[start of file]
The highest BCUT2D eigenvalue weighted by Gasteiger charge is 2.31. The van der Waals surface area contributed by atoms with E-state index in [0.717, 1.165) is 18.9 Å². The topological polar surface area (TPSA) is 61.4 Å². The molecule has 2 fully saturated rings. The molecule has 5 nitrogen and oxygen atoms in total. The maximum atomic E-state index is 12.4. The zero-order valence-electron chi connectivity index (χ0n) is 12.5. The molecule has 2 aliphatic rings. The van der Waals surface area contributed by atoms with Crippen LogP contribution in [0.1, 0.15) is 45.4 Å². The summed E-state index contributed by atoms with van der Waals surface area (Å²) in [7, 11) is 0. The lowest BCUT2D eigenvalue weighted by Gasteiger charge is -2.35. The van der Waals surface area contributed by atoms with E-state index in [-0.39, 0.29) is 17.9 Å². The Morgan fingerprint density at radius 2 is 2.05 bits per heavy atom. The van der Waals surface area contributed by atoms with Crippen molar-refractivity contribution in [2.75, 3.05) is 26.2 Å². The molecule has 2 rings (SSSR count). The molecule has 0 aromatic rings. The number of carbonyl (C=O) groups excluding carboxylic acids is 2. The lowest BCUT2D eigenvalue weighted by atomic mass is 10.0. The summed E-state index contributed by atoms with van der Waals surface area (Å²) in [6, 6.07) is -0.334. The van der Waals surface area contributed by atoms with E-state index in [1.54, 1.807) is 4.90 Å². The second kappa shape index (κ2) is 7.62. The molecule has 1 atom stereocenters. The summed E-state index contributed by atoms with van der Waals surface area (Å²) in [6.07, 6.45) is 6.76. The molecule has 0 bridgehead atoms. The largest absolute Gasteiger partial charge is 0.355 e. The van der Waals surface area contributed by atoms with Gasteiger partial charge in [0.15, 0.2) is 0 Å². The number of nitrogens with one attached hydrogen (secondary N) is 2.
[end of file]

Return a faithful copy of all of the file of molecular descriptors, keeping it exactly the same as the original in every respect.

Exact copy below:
The highest BCUT2D eigenvalue weighted by Gasteiger charge is 2.31. The van der Waals surface area contributed by atoms with E-state index in [0.717, 1.165) is 18.9 Å². The topological polar surface area (TPSA) is 61.4 Å². The molecule has 2 fully saturated rings. The molecule has 5 nitrogen and oxygen atoms in total. The maximum atomic E-state index is 12.4. The zero-order valence-electron chi connectivity index (χ0n) is 12.5. The molecule has 2 aliphatic rings. The van der Waals surface area contributed by atoms with Crippen LogP contribution in [0.1, 0.15) is 45.4 Å². The summed E-state index contributed by atoms with van der Waals surface area (Å²) in [7, 11) is 0. The lowest BCUT2D eigenvalue weighted by Gasteiger charge is -2.35. The van der Waals surface area contributed by atoms with E-state index in [-0.39, 0.29) is 17.9 Å². The Morgan fingerprint density at radius 2 is 2.05 bits per heavy atom. The van der Waals surface area contributed by atoms with Crippen molar-refractivity contribution in [2.75, 3.05) is 26.2 Å². The molecule has 2 rings (SSSR count). The molecule has 0 aromatic rings. The number of carbonyl (C=O) groups excluding carboxylic acids is 2. The lowest BCUT2D eigenvalue weighted by atomic mass is 10.0. The summed E-state index contributed by atoms with van der Waals surface area (Å²) in [6, 6.07) is -0.334. The van der Waals surface area contributed by atoms with E-state index in [1.54, 1.807) is 4.90 Å². The second kappa shape index (κ2) is 7.62. The molecule has 1 atom stereocenters. The summed E-state index contributed by atoms with van der Waals surface area (Å²) in [6.07, 6.45) is 6.76. The molecule has 0 bridgehead atoms. The largest absolute Gasteiger partial charge is 0.355 e. The van der Waals surface area contributed by atoms with Gasteiger partial charge in [0.15, 0.2) is 0 Å². The number of nitrogens with one attached hydrogen (secondary N) is 2.